Force and Control
By: Dr. Tyler Fortman
You probably already know that Chicago’s has broken ground on the Lucas Museum, home of the history and culture of the Star Wars films. It’s doubtful that the museum will explore the interpersonal dynamics of the films’ characters, but that that doesn’t mean that there aren’t lessons of interpersonal power to be gleaned from them.
After all, the most famous line from the films might be, “Luke, I am your father.”
Unfortunately, people asserting power and control in relationships isn’t just a cinematic technique. Actions that seek power and control within relationships are fairly common and can range from an unintentional act to an intentional and abusive coercion.
Maybe you have joked about a partner’s weakness or a personality characteristic that complicates your relationship? Upon reflection, you might recognize that your “joke” was intended to send a clear message and change the other person’s actions.
These kinds of behaviors can be malicious, but they can also be used with the intent to make positive change in the relationship. Unfortunately, the outcome is often more profound and includes decreased levels of agency and self-esteem in the recipient.
To be clear – If you are on the receiving end of coercive actions or words, you shouldn’t be aiming to take control; instead, you might consider not participating in the perpetrator-victim cycle.
If your relationship were a pizza, the message you would hope to communicate would be, “I don’t want the whole pizza (including your half), I just want my half. Let’s share the pizza.” In fact, it’s often finding an effective balance of power that allows relationships to flourish.
It’s important to consider that there are two forms of control. Control over others, which we call power. And control over yourself, which we call autonomy. To successfully take back control from another (or stop controlling others), you must aim for autonomy and self-determination and not power over them.
You’re probably thinking, “That Darth Vader mask is scary.” You’re right; it is. But, consider that people asserting control over you (and others) are not as scary as we first think. They often seem confident, as though they have high self-esteem.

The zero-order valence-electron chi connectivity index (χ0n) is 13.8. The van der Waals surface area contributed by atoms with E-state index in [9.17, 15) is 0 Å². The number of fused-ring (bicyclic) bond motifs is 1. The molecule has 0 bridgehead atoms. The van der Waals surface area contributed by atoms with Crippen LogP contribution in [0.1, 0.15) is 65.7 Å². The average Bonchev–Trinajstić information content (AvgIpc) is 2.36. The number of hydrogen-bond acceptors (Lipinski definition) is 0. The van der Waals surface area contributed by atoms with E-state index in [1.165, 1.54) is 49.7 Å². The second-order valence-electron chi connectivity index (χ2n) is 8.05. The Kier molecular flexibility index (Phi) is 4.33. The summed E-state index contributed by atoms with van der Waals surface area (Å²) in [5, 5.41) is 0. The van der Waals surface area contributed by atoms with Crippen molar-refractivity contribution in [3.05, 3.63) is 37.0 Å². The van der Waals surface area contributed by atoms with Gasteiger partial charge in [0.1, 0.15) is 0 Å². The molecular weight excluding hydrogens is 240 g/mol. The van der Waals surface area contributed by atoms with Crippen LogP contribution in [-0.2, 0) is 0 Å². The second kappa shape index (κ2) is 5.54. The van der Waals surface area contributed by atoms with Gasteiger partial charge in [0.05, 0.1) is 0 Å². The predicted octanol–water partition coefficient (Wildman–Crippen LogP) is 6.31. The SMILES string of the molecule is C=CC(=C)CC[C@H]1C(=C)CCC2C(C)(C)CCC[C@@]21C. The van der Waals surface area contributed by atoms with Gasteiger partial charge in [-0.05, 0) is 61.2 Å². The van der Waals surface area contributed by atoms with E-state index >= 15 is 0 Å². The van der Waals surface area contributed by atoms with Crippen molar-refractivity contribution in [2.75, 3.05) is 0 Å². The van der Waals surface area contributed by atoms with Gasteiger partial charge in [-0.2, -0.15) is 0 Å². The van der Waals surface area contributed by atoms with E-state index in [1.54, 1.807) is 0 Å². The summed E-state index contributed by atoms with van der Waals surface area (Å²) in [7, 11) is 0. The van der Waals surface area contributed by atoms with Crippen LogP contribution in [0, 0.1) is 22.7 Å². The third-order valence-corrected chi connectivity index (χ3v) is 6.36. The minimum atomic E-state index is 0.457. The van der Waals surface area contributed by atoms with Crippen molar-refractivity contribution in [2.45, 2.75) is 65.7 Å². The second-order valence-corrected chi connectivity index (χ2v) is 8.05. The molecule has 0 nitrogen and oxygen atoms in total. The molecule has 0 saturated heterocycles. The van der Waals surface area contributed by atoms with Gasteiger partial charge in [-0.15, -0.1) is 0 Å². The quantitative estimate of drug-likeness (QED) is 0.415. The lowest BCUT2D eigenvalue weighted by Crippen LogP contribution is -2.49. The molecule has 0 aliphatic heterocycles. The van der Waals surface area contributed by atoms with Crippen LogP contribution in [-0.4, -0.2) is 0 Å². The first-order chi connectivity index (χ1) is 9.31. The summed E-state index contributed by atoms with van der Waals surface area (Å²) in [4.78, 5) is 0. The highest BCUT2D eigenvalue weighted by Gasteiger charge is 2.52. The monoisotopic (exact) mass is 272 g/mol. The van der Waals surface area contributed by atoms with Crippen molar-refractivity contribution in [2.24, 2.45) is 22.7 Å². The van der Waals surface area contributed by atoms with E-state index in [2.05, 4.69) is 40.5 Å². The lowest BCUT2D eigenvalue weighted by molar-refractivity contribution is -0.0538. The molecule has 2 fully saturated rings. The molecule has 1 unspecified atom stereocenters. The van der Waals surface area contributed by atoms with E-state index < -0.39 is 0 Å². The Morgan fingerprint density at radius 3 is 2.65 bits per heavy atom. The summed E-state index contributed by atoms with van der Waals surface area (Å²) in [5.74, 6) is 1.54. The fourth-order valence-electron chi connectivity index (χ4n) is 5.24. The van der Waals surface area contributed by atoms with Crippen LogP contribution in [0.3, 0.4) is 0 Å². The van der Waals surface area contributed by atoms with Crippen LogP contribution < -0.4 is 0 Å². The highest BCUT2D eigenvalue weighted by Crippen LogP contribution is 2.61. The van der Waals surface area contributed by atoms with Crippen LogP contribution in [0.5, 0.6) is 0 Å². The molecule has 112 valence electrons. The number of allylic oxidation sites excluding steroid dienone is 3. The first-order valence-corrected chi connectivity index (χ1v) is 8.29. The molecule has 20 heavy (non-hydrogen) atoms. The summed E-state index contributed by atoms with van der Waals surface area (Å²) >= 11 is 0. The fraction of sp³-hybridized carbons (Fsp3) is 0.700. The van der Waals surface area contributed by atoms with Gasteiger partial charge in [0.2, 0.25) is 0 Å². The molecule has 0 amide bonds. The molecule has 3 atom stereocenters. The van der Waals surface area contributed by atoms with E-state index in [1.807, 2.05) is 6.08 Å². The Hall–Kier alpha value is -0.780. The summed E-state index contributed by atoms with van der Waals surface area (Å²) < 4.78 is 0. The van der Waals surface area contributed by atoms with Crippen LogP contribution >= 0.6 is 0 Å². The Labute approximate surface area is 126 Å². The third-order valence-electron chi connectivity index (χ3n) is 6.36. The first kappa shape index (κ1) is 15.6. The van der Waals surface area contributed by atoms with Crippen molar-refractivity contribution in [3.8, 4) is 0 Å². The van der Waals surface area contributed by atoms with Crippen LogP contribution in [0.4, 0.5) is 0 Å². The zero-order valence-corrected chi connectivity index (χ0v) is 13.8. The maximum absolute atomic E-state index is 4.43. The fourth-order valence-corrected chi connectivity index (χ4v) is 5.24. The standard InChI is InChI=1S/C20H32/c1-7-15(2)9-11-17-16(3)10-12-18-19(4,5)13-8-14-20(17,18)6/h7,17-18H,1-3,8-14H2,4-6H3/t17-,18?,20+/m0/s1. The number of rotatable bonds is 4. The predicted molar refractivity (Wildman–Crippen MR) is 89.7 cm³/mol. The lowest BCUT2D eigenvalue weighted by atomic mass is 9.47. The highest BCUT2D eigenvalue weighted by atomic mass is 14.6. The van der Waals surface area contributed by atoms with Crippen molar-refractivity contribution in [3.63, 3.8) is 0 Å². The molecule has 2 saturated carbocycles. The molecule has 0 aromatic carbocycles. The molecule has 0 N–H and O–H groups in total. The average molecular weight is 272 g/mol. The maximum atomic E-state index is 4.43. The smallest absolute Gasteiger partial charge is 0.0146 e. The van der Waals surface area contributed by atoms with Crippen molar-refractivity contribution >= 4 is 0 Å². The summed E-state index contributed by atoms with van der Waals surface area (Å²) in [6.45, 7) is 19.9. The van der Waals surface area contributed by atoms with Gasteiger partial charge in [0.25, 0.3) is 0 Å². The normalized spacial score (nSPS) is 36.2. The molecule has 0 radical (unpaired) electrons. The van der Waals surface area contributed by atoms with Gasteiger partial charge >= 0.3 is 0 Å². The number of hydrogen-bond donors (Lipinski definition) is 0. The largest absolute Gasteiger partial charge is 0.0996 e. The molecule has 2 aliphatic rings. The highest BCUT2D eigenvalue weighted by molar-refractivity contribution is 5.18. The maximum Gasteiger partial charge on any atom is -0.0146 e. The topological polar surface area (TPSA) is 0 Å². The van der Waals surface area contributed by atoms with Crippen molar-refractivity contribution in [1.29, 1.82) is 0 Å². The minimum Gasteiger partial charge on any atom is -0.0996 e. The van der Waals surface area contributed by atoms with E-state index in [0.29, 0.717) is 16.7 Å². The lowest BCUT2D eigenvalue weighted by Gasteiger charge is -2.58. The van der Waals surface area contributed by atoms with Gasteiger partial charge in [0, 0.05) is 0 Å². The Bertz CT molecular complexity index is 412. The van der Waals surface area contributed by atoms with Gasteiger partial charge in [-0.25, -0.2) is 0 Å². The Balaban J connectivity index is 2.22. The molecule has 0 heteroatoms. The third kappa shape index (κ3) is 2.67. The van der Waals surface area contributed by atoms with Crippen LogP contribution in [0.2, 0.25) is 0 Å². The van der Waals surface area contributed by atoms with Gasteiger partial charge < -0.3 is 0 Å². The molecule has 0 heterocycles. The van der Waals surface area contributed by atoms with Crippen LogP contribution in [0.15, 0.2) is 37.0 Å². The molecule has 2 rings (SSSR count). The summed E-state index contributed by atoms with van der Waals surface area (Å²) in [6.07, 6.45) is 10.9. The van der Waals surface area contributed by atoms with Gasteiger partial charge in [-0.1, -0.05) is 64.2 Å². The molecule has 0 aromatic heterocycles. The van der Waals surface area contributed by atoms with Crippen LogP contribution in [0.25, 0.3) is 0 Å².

Often they have strong personality/dominant personalities that take over meetings, monopolize conversations, and make all the decisions. When we identify the facts only, we realize that their actions are intimidating, but it’s their actions – not them – that is the true source of your intimidation.
Tips to Respond
After you’ve identified the facts of the situation (not the explanations and assumptions that you’ve attached to the facts), the key is to be assertive. Your goal is to regain your autonomy by speaking up for yourself without attacking the other person.
- Use “I” statements (i.e., “I find it dismissive when you say that.”)
- Tell the person what you want from them (i.e., “Please talk more quietly.”)
- Motivate them to change by telling the person how the change will benefit them (i.e., “We’ll be able to discuss this more effectively.”)
Whether you have a Darth Vader in your life or not (or you are Darth Vader), consider how power is influencing your relationships. Identify the actions that are impacting you (making your feel powerless) and if the actions occur in a pattern.
If so, consider the steps above to script your response.
Makes some notes and even try role playing the situation with someone you trust. Then, carefully choose the best time to enact your new assertiveness skills. If the balance of power still isn’t what you want it to be, consider engaging in counseling to make more profound changes.